Sometimes true love stares folks in the face for years and they never recognize it. But, what a beautiful thing when it’s discovered. Perhaps the years that passed made it a stronger, more lasting love.
That’s how Gordon and Linda Nessmith feel about their love story.
The couple celebrated their 30th anniversary last week, but they’ve known each other for 77 years. They were ‘cradle mates’ at First Baptist Church in Waycross and graduated from Waycross High School together in 1960. For the last 20 years they’ve lived their love story in one of Blackshear’s historic homes on Park Street.
During high school they ran in the same circles, mostly getting into trouble they recall with a laugh. Linda recruited Gordon’s help to make another fella jealous once, and it worked because she had a date the next day.
Linda married shortly after high school and raised four children. Gordon played the organ at her wedding. The classmates kept in touch through the years, and he would drop by for dinner occasionally.
“He and my husband got along fine — just an old high school friend,” she recalls.
Their love story began years later after Linda divorced and moved back to Waycross with two of her children. She worked as a travel agent and helped Gordon book a trip for his mother and aunt. Not long after, she was visiting with them and Gordon took her to dinner.
“It was like old times,” Linda says.
“We had a wonderful time,” Gordon agrees.
A few weeks later the longtime friends were sharing a cup of coffee when Gordon made a revelation that left Linda speechless.
“He said, ‘You know, we should have gotten married’,” Linda says. “I got up and left and came back to Waycross!”
“She flew out of that house so fast!” Gordon recalls, shaking his head.
But, Gordon wasn’t deterred.
Two weeks later he knocked on Linda’s door holding a vase of roses, a box of chocolate and two jewelry boxes.
“He said, ‘you need to sit down old girl’,” Linda remembers. “All of a sudden he and all his paraphernalia gets down on one knee, and he says, ‘I have loved you all my life’.”
She was stunned, but Gordon urged her to answer his marriage proposal quickly.
“Answer quickly because my leg is going to sleep,” Gordon said.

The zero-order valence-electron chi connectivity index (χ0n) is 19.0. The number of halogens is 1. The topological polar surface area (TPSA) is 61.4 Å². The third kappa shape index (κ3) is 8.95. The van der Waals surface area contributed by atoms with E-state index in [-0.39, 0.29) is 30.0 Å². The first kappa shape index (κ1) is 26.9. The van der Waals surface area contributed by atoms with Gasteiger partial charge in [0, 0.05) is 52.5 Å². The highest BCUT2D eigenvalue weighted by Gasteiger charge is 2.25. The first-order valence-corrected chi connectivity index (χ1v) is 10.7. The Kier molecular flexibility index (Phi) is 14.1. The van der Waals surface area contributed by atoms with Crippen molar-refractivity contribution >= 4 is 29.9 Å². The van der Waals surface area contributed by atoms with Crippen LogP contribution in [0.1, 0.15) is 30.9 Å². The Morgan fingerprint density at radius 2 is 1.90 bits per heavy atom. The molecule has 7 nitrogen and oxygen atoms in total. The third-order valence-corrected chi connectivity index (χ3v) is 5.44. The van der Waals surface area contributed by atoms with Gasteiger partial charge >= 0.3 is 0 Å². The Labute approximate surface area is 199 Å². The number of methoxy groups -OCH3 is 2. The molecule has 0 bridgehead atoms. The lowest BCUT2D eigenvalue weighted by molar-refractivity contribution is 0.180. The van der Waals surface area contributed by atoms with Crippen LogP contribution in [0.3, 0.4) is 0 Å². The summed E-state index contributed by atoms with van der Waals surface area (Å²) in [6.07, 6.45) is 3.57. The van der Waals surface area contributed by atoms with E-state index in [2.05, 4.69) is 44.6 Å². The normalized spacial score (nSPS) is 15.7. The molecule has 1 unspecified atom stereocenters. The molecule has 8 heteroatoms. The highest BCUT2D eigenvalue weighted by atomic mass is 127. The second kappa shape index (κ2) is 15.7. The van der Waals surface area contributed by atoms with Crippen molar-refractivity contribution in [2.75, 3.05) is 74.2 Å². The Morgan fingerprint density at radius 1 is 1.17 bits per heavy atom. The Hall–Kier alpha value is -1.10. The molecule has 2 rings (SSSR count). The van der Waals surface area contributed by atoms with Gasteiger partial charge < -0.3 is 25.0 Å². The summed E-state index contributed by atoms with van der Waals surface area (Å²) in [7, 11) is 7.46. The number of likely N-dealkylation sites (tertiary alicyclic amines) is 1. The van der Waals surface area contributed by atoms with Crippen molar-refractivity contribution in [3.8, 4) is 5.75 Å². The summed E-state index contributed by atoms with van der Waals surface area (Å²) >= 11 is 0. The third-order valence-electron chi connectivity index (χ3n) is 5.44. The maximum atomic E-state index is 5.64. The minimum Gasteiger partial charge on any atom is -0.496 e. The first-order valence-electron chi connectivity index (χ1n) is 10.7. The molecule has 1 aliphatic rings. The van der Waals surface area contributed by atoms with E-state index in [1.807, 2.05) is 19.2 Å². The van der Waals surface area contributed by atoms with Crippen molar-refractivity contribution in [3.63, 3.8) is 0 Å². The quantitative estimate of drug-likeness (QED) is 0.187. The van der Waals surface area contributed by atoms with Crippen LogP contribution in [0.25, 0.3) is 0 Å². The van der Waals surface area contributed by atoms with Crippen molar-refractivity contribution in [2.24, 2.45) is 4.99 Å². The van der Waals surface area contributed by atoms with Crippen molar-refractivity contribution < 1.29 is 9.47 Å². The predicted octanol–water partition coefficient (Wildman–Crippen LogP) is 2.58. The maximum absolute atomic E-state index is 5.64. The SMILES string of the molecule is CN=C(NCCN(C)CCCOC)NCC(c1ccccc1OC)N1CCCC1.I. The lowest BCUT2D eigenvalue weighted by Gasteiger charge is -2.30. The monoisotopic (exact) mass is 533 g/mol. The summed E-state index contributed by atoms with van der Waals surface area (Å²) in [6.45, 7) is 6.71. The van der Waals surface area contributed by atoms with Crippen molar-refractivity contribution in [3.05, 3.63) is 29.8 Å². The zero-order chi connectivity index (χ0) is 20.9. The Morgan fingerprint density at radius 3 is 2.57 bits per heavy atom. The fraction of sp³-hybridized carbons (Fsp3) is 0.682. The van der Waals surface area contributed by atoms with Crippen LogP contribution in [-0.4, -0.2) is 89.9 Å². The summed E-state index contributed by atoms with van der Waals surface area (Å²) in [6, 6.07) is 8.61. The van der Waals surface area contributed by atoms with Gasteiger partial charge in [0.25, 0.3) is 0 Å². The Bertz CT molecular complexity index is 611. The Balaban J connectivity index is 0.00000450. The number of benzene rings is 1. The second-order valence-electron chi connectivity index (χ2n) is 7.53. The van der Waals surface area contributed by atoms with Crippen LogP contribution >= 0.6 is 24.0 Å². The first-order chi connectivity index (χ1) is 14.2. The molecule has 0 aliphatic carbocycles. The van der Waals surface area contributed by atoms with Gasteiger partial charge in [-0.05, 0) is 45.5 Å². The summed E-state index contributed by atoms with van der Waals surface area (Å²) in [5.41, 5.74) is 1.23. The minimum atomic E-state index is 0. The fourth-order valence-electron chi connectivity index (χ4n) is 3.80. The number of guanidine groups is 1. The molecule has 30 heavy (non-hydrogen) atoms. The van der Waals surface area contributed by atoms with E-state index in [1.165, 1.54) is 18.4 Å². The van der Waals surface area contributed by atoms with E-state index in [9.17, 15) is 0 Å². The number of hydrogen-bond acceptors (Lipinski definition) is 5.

The couple talked all night about their future together, making plans. Soon they told their families, and everyone was excited — almost too excited.
“His mother wanted the wedding done one way, and my mother wanted it done another way,” Linda says. “Lord have mercy, it was just too much.”
“It got out of hand real quick,” Gordon agrees.
So Linda and Gordon, in their mid-forties, did what lovesick youngsters often do. They eloped to the nearest Courthouse one afternoon. Linda’s son stood as their best man.
The Nessmiths hadn’t planned to elope so Gordon didn’t have a wedding band for Linda. He wound one together out of bread wires the morning they ran off together. Through the years the couple has pawned several wedding bands when times were tough but they keep that bread wire ring stowed away in a small jewelry box.
Linda and Gordon did get their wedding ceremony, although it was planned without their knowledge.
Not long after they were married they attended their 30th high school reunion where classmates surprised them with a wedding ceremony. One classmate, now a licensed minister, married them. Friends brought Linda a veil and bouquet, and a boutonnière for Gordon.
The Nessmiths' love story carries the aura of a fairy tale, but it took courage to start their life together. And, they took that leap of faith with their eyes wide open.
“You have to be honest, have to be willing to talk, have to be willing to understand their point of view — it might be different from yours,” Gordon points out.
“Go with your gut, but it has to do with respect first,” Linda advises young couples today.
Starting their life together as middle-aged adults meant the challenges of growing old together came to the Nessmiths sooner rather than later. Gordon has had two strokes in their years together. Those days were the most challenging of their marriage, Linda says.
“The challenging part was the strokes for me, and not knowing if he was going to make it, and what was going to happen,” Linda says. “I’m thinking, this is Willie, a slice of my heart is gone.”
Gordon was in rehab for several weeks following each stroke. Linda didn’t know at times if he’d ever be able to return home.
Gordon acknowledges trying times have come — that’s just part of life — but loving somebody like he loves Linda makes life easier.
“Truthfully, I don’t think it’s been a challenge … When you love somebody like I do Linda, you take who they are and what they are,” Gordon says. “You just accept that person for who they are and what they mean to you.”
The Nessmiths were slow to discover their love for each other, but 30 years later they’re more in love than ever before. The day of their interview with The Times Linda beamed at the thought of their pending lunch date to Wendy’s that afternoon. Even the simple things in life are exciting when shared with a soul mate, even if it did take years for the Nessmiths to find each other.
Editor’s Note: This story of a local couple who were steadfast friends who later became lovers is published in celebration of Valentine’s Day, February 14.